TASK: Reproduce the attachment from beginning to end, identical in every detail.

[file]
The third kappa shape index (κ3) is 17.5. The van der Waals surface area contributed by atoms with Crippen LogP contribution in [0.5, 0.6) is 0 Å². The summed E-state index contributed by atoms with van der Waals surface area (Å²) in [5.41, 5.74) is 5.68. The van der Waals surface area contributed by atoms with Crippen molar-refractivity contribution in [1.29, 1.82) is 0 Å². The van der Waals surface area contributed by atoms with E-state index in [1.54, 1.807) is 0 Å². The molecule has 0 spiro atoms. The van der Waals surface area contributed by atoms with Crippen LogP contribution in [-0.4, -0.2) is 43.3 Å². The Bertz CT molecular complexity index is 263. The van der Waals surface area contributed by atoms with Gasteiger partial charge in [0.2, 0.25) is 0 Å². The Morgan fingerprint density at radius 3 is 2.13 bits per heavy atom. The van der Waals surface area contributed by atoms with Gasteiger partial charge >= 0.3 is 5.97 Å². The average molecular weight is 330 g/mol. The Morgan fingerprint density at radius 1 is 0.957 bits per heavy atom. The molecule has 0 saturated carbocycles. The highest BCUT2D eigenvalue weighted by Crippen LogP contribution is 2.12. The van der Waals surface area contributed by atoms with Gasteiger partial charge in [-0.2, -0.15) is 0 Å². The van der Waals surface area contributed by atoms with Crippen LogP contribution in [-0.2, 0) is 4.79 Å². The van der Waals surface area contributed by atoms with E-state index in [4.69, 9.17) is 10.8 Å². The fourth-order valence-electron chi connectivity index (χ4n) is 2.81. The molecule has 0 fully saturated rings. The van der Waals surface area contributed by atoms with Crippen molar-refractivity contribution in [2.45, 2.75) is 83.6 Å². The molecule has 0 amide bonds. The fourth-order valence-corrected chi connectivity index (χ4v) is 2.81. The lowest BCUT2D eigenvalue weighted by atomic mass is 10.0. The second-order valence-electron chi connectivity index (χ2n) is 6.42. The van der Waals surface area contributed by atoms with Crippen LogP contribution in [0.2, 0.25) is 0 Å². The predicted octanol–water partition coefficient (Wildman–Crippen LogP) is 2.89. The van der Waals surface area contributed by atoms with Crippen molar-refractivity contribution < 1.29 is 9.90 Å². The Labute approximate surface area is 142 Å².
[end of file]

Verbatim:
The third kappa shape index (κ3) is 17.5. The van der Waals surface area contributed by atoms with Crippen LogP contribution in [0.5, 0.6) is 0 Å². The summed E-state index contributed by atoms with van der Waals surface area (Å²) in [5.41, 5.74) is 5.68. The van der Waals surface area contributed by atoms with Crippen molar-refractivity contribution in [1.29, 1.82) is 0 Å². The van der Waals surface area contributed by atoms with E-state index in [1.54, 1.807) is 0 Å². The molecule has 0 spiro atoms. The van der Waals surface area contributed by atoms with Crippen LogP contribution in [-0.4, -0.2) is 43.3 Å². The Bertz CT molecular complexity index is 263. The van der Waals surface area contributed by atoms with Gasteiger partial charge in [0.2, 0.25) is 0 Å². The Morgan fingerprint density at radius 3 is 2.13 bits per heavy atom. The van der Waals surface area contributed by atoms with Gasteiger partial charge >= 0.3 is 5.97 Å². The average molecular weight is 330 g/mol. The Morgan fingerprint density at radius 1 is 0.957 bits per heavy atom. The molecule has 0 saturated carbocycles. The highest BCUT2D eigenvalue weighted by Crippen LogP contribution is 2.12. The van der Waals surface area contributed by atoms with Gasteiger partial charge in [-0.2, -0.15) is 0 Å². The van der Waals surface area contributed by atoms with Crippen LogP contribution in [-0.2, 0) is 4.79 Å². The van der Waals surface area contributed by atoms with E-state index in [4.69, 9.17) is 10.8 Å². The fourth-order valence-electron chi connectivity index (χ4n) is 2.81. The molecule has 0 fully saturated rings. The van der Waals surface area contributed by atoms with Crippen molar-refractivity contribution in [2.45, 2.75) is 83.6 Å². The molecule has 0 amide bonds. The fourth-order valence-corrected chi connectivity index (χ4v) is 2.81. The lowest BCUT2D eigenvalue weighted by atomic mass is 10.0. The second-order valence-electron chi connectivity index (χ2n) is 6.42. The van der Waals surface area contributed by atoms with Crippen LogP contribution in [0.2, 0.25) is 0 Å². The predicted octanol–water partition coefficient (Wildman–Crippen LogP) is 2.89. The van der Waals surface area contributed by atoms with Crippen molar-refractivity contribution < 1.29 is 9.90 Å². The Labute approximate surface area is 142 Å².